Sunday, February 29, 2004

Backward, anti-Semitic, popcorn munching Christians 

Writer J.P. Devine of the Kennebec Journal (Maine) doesn't even bother to hide his contempt for viewers of The Passion of the Christ:

They came in all sizes, ages, sexes. The first group was led by a fat man in a red T-shirt that said, "Darwin Lied..."

How many, I wondered, were Jewish? Contrary to the Pat Robertson-Billy Graham school of ethnicity, that would be impossible to tell.

Were there any anti-Semites in the crowd? It wasn't long before one man approached us and tried to start up a conversation. It was clear he had his mind made up and wanted a scrap. "It's time," he said, "they started making more Christian movies. ... I mean like this, movies for Christians, about Christians, you know?"

I was tempted to remind him that the characters in the film were all Jewish, but I held back. He finished with, "It's all the Jews down there in Boston, you know. ... That's where the money is coming from." OK. One anti-Semite.

But the biggest shock was yet to come. Customers started appearing at the ticket box holding giant bags of popcorn, candy bars and supersized soft drinks. Who would actually sit and munch buttered popcorn, pop Milk Duds and suck up soda while watching the murder of their savior? Unimaginable? Not at all. Before I had to go in and claim my seat, I counted 23.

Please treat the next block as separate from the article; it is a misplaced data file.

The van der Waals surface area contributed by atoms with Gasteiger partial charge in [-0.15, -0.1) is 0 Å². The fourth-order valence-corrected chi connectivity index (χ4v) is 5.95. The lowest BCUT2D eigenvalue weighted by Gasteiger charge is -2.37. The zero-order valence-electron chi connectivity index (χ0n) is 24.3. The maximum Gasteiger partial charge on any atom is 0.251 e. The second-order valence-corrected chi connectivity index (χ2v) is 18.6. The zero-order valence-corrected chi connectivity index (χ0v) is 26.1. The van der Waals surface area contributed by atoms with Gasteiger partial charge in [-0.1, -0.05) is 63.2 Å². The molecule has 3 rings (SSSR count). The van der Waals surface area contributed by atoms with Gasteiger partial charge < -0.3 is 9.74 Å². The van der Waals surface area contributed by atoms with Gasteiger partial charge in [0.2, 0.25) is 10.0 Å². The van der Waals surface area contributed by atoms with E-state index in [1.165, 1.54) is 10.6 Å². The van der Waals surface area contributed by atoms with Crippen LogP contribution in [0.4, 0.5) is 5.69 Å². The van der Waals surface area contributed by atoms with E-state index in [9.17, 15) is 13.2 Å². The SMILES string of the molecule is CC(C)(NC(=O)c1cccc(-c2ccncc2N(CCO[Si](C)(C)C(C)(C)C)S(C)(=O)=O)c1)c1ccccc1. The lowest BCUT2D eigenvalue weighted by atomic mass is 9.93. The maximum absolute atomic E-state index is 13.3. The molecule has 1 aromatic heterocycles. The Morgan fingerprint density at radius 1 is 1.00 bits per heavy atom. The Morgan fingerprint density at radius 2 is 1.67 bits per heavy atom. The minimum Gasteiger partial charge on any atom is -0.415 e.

Indeed, one of these patrons sat directly behind me to the left. This is not an exaggeration: He munched continuously through the garden scene, right up to the last beating. I watched from the corner of my eye as this soul, whose religion of choice is unknown, kept shoving popcorn into his mouth as the Roman actors pursued their torture.

He seemed to stop as the nails were driven into actor James Cavazeal's hands. Maybe he had finished the bag. Give him that.

Moments later, I heard someone to the right of him draw a long mouthful of cola through a straw with a sound that indicated an empty cup. This was about the time that Jesus' mother, Mary, had arrived at the foot of the cross. Unimaginable...

I stood in the parking lot for a few moments to catch the mood of the crowd, most of whom did not stay to read the endless credits with all the unpronounceable names. I watched as they came out. Most did so slowly, mutely, as if leaving a funeral.

Some hugged one another. Some were giggling, that nervous kind of giggle that relieves tension. The big man who had finished his popcorn came out last and stretched in the late sun. The front of his sweatshirt still festooned with his Ash Wednesday feast. I hope he at least gets acid reflux.
I don't think I need to comment, other than to say that Maureen Dowd might object to Mr. Devine ripping off her style. This trash speaks for itself.

UPDATE: This is interesting. Same column, different headline.
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